keywords = "Conduct disorder, epidemiology, latent class analysis",
author = "J. Breslau and N. Saito and Tancredi, {Daniel J} and M. Nock and Gilman, {S. E.}",
year = "2012",
month = "5",
doi = "10.1017/S003329171100198X",
language = "English (US)",
volume = "42",
pages = "1081--1089",
journal = "Psychological Medicine",
issn = "0033-2917",
publisher = "Cambridge University Press",
number = "5",

}

TY - JOUR

T1 - Classes of conduct disorder symptoms and their life course correlates in a US national sample

AU - Breslau, J.

AU - Saito, N.

AU - Tancredi, Daniel J

AU - Nock, M.

AU - Gilman, S. E.

PY - 2012/5

Y1 - 2012/5

N2 - Background Population data on conduct disorder (CD) symptoms can help determine whether hypothesized subtypes of CD are sufficiently disparate in their familial, psychiatric and life course correlates to distinguish separate diagnostic entities.Method Latent class analysis (LCA) of CD symptoms occurring before age 15 was conducted in a national sample of adults aged 18-44 years from the National Epidemiological Study of Alcohol and Related Conditions. Associations of latent class membership with parental behavior problems, onset of psychiatric disorders and anti-social behaviors after age 15, adolescent life events (e.g. high school drop-out), and past-year life events (e.g. divorce/separation, bankruptcy) were estimated.Results LCA identified a no-CD class with low prevalence of all symptoms, three intermediate classes - deceit/theft, rule violations, aggression - and a severe class. The prevalence of CD, according to DSM-IV criteria, was 0% in the no-CD class, between 13.33% and 33.69% in the intermediate classes and 62.20% in the severe class. Latent class membership is associated with all the familial, psychiatric and life course outcomes examined. Among the intermediate classes, risk for subsequent mood/anxiety disorders and anti-social behavior was higher in the deceit/theft and aggressive classes than in the rule violations class. However, risk for adolescent life events is highest in the rule violations class.Conclusions CD symptoms tend to occur in a partially ordered set of classes in the general population. Prognostically meaningful distinctions can be drawn between classes, but only at low levels of symptoms.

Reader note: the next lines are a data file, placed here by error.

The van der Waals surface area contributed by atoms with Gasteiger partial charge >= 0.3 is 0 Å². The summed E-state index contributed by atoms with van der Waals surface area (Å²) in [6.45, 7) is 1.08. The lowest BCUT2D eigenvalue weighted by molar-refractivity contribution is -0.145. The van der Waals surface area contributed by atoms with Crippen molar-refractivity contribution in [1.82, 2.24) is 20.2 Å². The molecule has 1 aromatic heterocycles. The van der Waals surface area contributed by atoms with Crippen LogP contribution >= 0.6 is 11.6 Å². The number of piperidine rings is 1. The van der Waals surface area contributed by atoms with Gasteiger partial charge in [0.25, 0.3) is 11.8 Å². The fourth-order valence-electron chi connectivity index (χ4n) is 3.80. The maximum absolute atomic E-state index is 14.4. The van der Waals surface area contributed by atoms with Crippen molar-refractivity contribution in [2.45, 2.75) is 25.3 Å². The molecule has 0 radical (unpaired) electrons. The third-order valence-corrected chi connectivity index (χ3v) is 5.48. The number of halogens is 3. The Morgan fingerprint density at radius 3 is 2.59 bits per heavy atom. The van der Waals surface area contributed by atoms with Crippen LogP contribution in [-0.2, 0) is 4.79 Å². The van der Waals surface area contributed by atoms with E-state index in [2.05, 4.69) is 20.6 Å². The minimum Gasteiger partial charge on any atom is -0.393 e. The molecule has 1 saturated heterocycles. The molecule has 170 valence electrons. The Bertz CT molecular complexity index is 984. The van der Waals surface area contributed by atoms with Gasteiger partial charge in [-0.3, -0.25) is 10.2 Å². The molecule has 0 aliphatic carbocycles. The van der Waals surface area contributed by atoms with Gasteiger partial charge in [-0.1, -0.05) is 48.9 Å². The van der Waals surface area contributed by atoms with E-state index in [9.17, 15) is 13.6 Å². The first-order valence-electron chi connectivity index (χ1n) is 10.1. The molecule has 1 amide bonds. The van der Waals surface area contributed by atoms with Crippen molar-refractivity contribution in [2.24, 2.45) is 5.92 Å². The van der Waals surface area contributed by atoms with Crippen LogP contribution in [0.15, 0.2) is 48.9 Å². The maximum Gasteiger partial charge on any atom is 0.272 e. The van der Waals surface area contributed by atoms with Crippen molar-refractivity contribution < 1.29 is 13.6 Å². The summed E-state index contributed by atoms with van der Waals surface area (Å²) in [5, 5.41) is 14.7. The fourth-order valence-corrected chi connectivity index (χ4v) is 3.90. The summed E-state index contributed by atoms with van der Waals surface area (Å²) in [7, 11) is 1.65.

AB - Background Population data on conduct disorder (CD) symptoms can help determine whether hypothesized subtypes of CD are sufficiently disparate in their familial, psychiatric and life course correlates to distinguish separate diagnostic entities.Method Latent class analysis (LCA) of CD symptoms occurring before age 15 was conducted in a national sample of adults aged 18-44 years from the National Epidemiological Study of Alcohol and Related Conditions. Associations of latent class membership with parental behavior problems, onset of psychiatric disorders and anti-social behaviors after age 15, adolescent life events (e.g. high school drop-out), and past-year life events (e.g. divorce/separation, bankruptcy) were estimated.Results LCA identified a no-CD class with low prevalence of all symptoms, three intermediate classes - deceit/theft, rule violations, aggression - and a severe class. The prevalence of CD, according to DSM-IV criteria, was 0% in the no-CD class, between 13.33% and 33.69% in the intermediate classes and 62.20% in the severe class. Latent class membership is associated with all the familial, psychiatric and life course outcomes examined. Among the intermediate classes, risk for subsequent mood/anxiety disorders and anti-social behavior was higher in the deceit/theft and aggressive classes than in the rule violations class. However, risk for adolescent life events is highest in the rule violations class.Conclusions CD symptoms tend to occur in a partially ordered set of classes in the general population. Prognostically meaningful distinctions can be drawn between classes, but only at low levels of symptoms.

KW - Conduct disorder

KW - epidemiology

KW - latent class analysis

UR - http://www.scopus.com/inward/record.url?scp=84859219470&partnerID=8YFLogxK

UR - http://www.scopus.com/inward/citedby.url?scp=84859219470&partnerID=8YFLogxK

U2 - 10.1017/S003329171100198X

DO - 10.1017/S003329171100198X

M3 - Article

VL - 42

SP - 1081

EP - 1089

JO - Psychological Medicine

JF - Psychological Medicine

SN - 0033-2917

IS - 5

ER -